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When you have your eyes examined the process will take around 25 minutes dependent on your age and specific needs. Your optician will ask questions about your health and your close relatives’ eye health as well as noting any symptoms. They will asses how you are getting on with any current spectacles and the type of lens you are wearing.

When you have your eyes examined the process will take around 25 minutes dependent on your age and specific needs. Your optician will ask questions about your health and your close relatives’ eye health as well as noting any symptoms. They will asses how you are getting on with any current spectacles and the type of lens you are wearing.

The next stage will be to objectively see what (if any) prescription you require which will be modified by asking you questions as to how clearly you can see. Don’t worry  if you answer incorrectly. The routine is designed to ask the questions more than once to confirm the correct prescription.

The optician will see how well your eyes move together, how your pupils respond to different tests .

Having found the best lens power for your distance vision, and reading vision at the distance you normally work at, this prescription will form the basis on which your spectacles or contact lenses will be made.

The Optician will look at and in your eyes where he can assess your general health as well as the health of your eyes.

Having found a prescription they will discuss with you the best dispensing solution for your needs and this will be transmitted to the dispensing optician to help you select the best frames or contact lenses.

If the optician finds a disorder or health problem during the test he will refer you either through your GP or directly to the hospital for further investigation. Often these days, chronic disorders, once treated and assessed by hospitals, are returned to the optician for continued care and assessment.

Further tests will be carried out either before or after the examination to check the pressures in your eyes and your quality of visual field.

Some opticians can now provide extra services such as taking a picture of the back of your eye for cross reference.

When you have your eyes examined the process will take around 25 minutes dependent on your age and specific needs. Your optician will ask questions about your health and your close relatives’ eye health as well as noting any symptoms. They will asses how you are getting on with any current spectacles and the type of lens you are wearing.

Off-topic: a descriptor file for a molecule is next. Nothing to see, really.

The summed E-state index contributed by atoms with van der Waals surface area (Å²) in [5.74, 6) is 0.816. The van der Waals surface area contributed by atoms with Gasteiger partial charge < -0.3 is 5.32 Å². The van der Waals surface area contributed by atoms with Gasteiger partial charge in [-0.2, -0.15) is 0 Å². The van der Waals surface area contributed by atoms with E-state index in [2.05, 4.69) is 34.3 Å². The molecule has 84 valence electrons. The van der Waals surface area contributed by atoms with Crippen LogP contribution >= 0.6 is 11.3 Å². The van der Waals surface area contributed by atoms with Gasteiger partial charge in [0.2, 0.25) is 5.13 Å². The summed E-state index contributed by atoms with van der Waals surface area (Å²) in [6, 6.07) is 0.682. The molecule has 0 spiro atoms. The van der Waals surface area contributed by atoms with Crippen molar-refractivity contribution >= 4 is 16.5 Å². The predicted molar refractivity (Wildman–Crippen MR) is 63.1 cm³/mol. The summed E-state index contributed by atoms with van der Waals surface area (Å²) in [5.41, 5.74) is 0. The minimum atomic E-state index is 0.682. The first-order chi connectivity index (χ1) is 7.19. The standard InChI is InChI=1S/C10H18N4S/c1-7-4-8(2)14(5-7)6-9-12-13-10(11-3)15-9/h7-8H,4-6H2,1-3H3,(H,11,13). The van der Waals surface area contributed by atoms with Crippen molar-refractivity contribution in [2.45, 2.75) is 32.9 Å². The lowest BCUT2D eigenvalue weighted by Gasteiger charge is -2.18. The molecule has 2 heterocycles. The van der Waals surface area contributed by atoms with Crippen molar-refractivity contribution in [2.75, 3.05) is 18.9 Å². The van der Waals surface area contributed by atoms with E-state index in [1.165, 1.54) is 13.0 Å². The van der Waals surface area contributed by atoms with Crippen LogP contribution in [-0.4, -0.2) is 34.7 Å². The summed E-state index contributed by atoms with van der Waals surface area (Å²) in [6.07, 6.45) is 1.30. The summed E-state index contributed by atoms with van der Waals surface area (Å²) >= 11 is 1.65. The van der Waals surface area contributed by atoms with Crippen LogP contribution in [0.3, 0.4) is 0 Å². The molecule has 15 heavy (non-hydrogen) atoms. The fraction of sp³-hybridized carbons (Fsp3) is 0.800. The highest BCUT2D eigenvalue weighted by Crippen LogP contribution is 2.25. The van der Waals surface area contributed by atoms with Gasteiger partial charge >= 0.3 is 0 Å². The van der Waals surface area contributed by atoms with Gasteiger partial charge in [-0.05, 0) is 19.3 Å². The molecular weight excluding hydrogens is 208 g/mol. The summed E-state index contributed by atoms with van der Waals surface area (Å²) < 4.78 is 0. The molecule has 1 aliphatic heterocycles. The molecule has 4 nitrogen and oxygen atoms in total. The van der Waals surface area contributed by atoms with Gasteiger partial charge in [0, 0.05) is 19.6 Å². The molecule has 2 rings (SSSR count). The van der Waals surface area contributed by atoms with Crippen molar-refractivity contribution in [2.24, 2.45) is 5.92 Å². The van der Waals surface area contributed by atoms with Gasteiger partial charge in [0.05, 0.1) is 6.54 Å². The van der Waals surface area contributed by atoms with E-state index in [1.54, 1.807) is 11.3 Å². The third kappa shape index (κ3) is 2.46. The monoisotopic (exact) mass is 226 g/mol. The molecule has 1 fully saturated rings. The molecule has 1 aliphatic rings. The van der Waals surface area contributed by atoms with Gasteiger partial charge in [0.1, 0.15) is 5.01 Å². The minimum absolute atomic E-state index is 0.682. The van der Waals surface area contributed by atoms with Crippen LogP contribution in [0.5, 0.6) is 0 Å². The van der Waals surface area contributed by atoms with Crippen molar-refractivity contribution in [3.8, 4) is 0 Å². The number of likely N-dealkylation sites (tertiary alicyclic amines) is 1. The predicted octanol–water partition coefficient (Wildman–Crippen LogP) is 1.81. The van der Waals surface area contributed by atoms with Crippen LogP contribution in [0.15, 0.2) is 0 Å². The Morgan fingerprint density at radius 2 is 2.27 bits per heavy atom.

The next stage will be to objectively see what (if any) prescription you require which will be modified by asking you questions as to how clearly you can see. Don’t worry  if you answer incorrectly. The routine is designed to ask the questions more than once to confirm the correct prescription.

The optician will see how well your eyes move together, how your pupils respond to different tests .

Having found the best lens power for your distance vision, and reading vision at the distance you normally work at, this prescription will form the basis on which your spectacles or contact lenses will be made.

The Optician will look at and in your eyes where he can assess your general health as well as the health of your eyes.
Having found a prescription they will discuss with you the best dispensing solution for your needs and this will be transmitted to the dispensing optician to help you select the best frames or contact lenses.

If the optician finds a disorder or health problem during the test he will refer you either through your GP or directly to the hospital for further investigation. Often these days, chronic disorders, once treated and assessed by hospitals, are returned to the optician for continued care and assessment.

Further tests will be carried out either before or after the examination to check the pressures in your eyes and your quality of visual field.

Some opticians can now provide extra services such as taking a picture of the back of your eye for cross reference.